By Andrew Glass for Politico. Minister of Health Aneurin Bevan said the National Health Service would be governed by three core principles: that it meets everyone’s needs; that it be free at the point of delivery; and that it be based on clinical needs and not on the ability to pay. | AP Photo

NOTE: It is interesting that Politico, a corporate media outlet, would publish a relatively positive article about the British National Health Service, a socialized healthcare system. The article cites some financial problems. It should be said that the NHS has been a victim of imposed austerity in the UK for years. Labour MP Jeremy Corbyn ran on a platform that includes restoring the NHS.  – Margaret Flowers

Britain establishes national public health system, July 5, 1948

On this day in 1948, the United Kingdom put into practice the National Health Service, a single-payer, government-run program that continues to operate in much the same fashion to this day.

Its genesis sprang from the Labour Party’s victory at the polls in 1945. When Clement Attlee succeeded Winston Churchill as prime minister, he named Aneurin Bevan as minister of health. Bevan then embarked upon what Charles Webster, the official historian of the NHS, called an “audacious campaign” to spearhead the proposed new medical service.

At its launch on July 5, 1948, Bevan said it would be governed by three core principles: First, that it met everyone’s needs; second, that it be free at the point of delivery; and, finally, that it would be based on clinical needs and not on the ability to pay.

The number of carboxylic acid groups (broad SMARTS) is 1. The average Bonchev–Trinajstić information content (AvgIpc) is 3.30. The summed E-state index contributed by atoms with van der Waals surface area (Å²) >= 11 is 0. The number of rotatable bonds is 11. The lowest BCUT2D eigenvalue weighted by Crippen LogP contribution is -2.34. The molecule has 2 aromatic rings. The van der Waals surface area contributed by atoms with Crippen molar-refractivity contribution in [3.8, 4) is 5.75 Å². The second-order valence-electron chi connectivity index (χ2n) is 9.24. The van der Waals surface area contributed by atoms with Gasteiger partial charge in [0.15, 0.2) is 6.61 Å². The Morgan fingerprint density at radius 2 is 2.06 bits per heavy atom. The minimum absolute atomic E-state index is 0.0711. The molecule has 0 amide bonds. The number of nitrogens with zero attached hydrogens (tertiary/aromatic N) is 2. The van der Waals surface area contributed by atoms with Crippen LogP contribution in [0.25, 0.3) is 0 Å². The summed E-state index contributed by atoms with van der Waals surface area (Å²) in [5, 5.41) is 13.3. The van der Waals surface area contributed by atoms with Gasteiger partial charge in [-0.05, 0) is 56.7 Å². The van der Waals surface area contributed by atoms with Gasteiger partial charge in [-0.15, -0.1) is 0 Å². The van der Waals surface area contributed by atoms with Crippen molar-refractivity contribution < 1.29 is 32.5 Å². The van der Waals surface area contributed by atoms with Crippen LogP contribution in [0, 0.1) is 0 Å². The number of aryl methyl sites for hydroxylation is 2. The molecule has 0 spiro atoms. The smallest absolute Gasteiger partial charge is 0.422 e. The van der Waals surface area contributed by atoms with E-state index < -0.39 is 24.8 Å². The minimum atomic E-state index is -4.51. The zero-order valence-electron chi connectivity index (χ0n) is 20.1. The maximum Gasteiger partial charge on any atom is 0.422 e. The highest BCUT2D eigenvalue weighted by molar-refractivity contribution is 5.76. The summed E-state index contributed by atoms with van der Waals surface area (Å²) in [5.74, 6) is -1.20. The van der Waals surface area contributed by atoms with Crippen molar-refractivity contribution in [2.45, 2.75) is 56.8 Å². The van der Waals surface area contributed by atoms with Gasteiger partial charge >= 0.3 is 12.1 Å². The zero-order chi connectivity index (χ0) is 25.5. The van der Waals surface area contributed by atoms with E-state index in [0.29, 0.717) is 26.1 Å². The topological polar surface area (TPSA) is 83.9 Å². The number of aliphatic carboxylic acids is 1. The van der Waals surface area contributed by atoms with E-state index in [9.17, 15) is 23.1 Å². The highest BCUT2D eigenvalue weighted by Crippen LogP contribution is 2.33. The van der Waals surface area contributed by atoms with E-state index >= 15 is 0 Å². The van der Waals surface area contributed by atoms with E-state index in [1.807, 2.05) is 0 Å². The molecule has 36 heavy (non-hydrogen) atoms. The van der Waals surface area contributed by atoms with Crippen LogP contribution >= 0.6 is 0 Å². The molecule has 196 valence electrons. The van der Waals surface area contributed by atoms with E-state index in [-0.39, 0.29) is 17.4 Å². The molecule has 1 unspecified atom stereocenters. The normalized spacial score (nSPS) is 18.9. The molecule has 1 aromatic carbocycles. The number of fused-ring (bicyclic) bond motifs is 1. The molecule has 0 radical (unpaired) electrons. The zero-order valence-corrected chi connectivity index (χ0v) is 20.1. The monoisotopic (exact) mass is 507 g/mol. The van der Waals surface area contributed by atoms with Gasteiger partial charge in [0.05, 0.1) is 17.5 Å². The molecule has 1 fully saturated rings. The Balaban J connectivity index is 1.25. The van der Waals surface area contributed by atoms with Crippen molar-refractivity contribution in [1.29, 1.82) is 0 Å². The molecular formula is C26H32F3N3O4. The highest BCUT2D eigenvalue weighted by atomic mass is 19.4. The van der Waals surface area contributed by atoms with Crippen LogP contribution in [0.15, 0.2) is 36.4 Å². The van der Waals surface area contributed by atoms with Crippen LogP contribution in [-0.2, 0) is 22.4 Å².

Three years after its founding, Bevan resigned from the government in opposition to the introduction of charges for dentures and glasses. The next year, with Churchill’s Conservative Party back in power, the government retained the NHS’ basic structure while imposing charges on prescription drugs.

Each of the United Kingdom’s four health service systems operates independently and is politically accountable to the relevant government entities in England, Scotland, Wales or Northern Ireland. Taken together, the four services in 2015-16 employed around 1.6 million people with a combined budget of £136.7 billion ($178 billion).

People with the right to medical care in the nations of the European Economic Area have also been entitled to free treatment by using their European health insurance cards — though that policy will likely change after Brexit. For non-Europeans, including Americans, the provision of free treatment, formerly interpreted liberally, has been increasingly restricted, with hospital charges for overseas visitors introduced in 2015. Non-British patients who otherwise do not qualify for free treatment are asked to pay in advance or to sign a written undertaking to pay, except for emergency treatment.

The four health systems are 98.8 percent funded from general taxes and mandatory national insurance levies, plus small amounts from patient charges for some special services. About 10 percent of the overall gross domestic product goes to underwrite British health needs, most of which is spent in the public sector.

Some 60 percent of the NHS budget is used to pay its staff. A further 20 percent pays for drugs and other supplies, with the remaining 20 percent divided among buildings, training costs, medical equipment, catering and cleaning. Nearly 80 percent of the total budget is distributed by local trusts in line with the perceived health priorities in their respective areas.

Unions representing doctors, dentists, nurses and other health professionals have repeatedly called on the government to end a systemwide cap on health service pay increases, amounting to 1 percent a year, claiming that the cap, which has been in force since 2011, fails to adequately reflect inflation and is damaging patient care.


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